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Camila Trombert spent her early 20s in a violent relationship. Time and time again, she said, she made excuses for the man and convinced herself that she wasn’t in serious danger. Meanwhile, one of Trombert’s closest friends was experiencing the same thing in her own relationship. The friends never talked about their situations. Instead, they downplayed the severity.
“It’s dangerous to think that it won’t happen. It’s really dangerous. It’s just as dumb as when someone drives drunk and says ‘nothing is going to happen to me,’” Trombert told the Daily Dot. “It’s the same as dating someone violent and saying ‘what happened to that poor girl will never happen to me.’ No, the same thing can happen to you.”
Almost 10 years have passed since the relationship, and four years have passed since Trombert made a 4,000-mile move to Mexico City from Chile, where she was born. But the violent experience is never far out of her mind.
When she arrived at her new home, she was shocked by the violence and machismo, or sexism, in Mexican society. Although she had seen movies about the country, she assumed they exaggerated reality.
But, Trombert said, she realized machismo was pervasive—from the telenovelas that families watch and the banda ballads sung at parties to the whistling in the streets. Week after week, newspaper headlines riddled off the most recent murders of women. Many of the cases were a result of interpersonal relationship violence.
Trombert felt like violence against women was so normalized that people weren’t talking about it or didn’t care anymore. Reflecting on her past violent relationship and the current problem in Mexico, Trombert said, she needed to do something.
Cruces x Rosas’ digital campaign
Four years after moving to Mexico City, Trombert launched Cruces x Rosas, a social media campaign that denounces violence against women through digital art. The name translates in English to “pink crosses.” The team behind the @crucesxrosas Instagram account, six Mexico City-based volunteers, includes a photographer, an art design director, content managers, and Trombert’s co-founder, Tatiana Rico. In her day job, Trombert is a publicist and does creative consulting on the side. Together, the volunteers in the group use their skills to help women identify unhealthy relationships and elevate the issue of violence against women on social media.
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Trombert and Rico said they wanted to bring the work to the digital realm for two reasons. The first was practical: They don’t receive funding. This medium was the best and cheapest way to get crucial information to a large audience.
Rico also explained that they wanted the project to participate in the fourth wave of feminism, which uses the internet and social media to prompt change.
“This is a cultural feminism. It’s about how can we empower music, how can we empower Netflix … how can we empower art,” Rico said. “And social media is more democratic and where this can be best exposed.”
More than anything, the founders said they hoped increased awareness would make people understand that violence against women isn’t and shouldn’t be the norm.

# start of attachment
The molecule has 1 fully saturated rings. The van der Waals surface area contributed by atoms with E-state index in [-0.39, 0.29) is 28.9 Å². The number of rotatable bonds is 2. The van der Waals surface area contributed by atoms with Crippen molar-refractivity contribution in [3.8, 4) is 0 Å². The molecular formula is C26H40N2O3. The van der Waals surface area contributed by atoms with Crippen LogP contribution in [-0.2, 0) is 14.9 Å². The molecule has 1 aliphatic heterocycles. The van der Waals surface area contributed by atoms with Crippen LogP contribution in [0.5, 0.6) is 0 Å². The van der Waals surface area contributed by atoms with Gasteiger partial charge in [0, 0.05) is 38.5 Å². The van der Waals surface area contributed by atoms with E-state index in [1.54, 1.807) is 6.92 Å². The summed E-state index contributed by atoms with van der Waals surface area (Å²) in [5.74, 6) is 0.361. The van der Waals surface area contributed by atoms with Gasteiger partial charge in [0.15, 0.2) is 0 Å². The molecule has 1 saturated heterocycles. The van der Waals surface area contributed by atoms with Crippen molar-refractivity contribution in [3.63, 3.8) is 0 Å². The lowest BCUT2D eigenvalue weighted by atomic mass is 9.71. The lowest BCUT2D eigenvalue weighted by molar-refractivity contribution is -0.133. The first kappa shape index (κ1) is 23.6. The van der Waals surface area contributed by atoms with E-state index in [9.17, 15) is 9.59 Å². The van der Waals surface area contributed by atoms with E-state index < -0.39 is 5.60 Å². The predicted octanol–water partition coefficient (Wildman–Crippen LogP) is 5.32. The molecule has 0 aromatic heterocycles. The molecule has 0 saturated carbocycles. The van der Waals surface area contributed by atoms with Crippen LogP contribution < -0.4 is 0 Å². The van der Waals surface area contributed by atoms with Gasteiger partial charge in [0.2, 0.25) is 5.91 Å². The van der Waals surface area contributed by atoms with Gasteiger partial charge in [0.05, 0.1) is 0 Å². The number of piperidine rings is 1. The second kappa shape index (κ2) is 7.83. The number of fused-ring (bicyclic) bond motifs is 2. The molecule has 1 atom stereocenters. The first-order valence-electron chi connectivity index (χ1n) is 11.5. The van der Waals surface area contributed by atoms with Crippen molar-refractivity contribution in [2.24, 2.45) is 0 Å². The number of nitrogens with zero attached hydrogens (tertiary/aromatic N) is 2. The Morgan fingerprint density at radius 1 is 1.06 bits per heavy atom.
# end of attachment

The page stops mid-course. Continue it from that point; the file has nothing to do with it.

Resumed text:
Reality of the problem
When Cruces x Rosas began, it was estimated nine women were killed every day in Mexico. The problem has only gotten worse since Trombert and her team launched the campaign on Nov. 25, 2018, the International Day for the Elimination of Violence Against Women.
The first months of 2019 were the most violent for women in the history of the country, according to reports from multiple Mexican news outlets. Mexico’s National Institute of Statistics and Geography found that 43% of women in the country report being abused by their husband or partner. And it’s estimated that every two and a half hours, a woman is killed there, making it one of the most deadly countries for women in the world.
“If more than 1,000 women have been murdered in the last six months in Mexico, then it needs to be a topic of conversation,” Trombert said. “And it isn’t. It just isn’t.”
Cases of violence against women often go underreported and neglected. This is the standard in Mexico, where police only solve about 5% of criminal cases.
“The first thing the government needs to do is to consider femicides, or the intent of femicide, or maltreatment, as a serious crime,” Rico said.
The Cruces x Rosas founders added that the Mexican government should implement more educational programs, like teaching people what to do if they’re concerned for their friend’s well-being. They called for programs that teach women to be in charge of their own money since many women are unable to leave abusive relationships due to financial dependence on a partner. Feminist advocates have also asked for increased safety features on streets, like more cameras and lighting at night.
A major concern is that women need a trustworthy place to turn to when a relationship is violent. In August, hundreds of feminists marched the streets in Mexico City to protest for justice in two cases of teen girls saying the police sexually assaulted them. The protests prompted the viral hashtag #NoMeCuidanMeViolan, which translates to “They don’t care about me, they violate me.”
“We need a much better police force than right now because if the police are how they are—corrupt—then they are the type of people you can’t have faith in, and you won’t go to them,” Trombert said.
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Mexico’s pink crosses
When a woman is murdered in Mexico, her family places a pink cross in public to mark her death. Too often, Trombert says, local government officials or the police remove the crosses. Cruces x Rosas decided to move this tradition to an online platform, where the crosses can’t be removed and can have an international audience.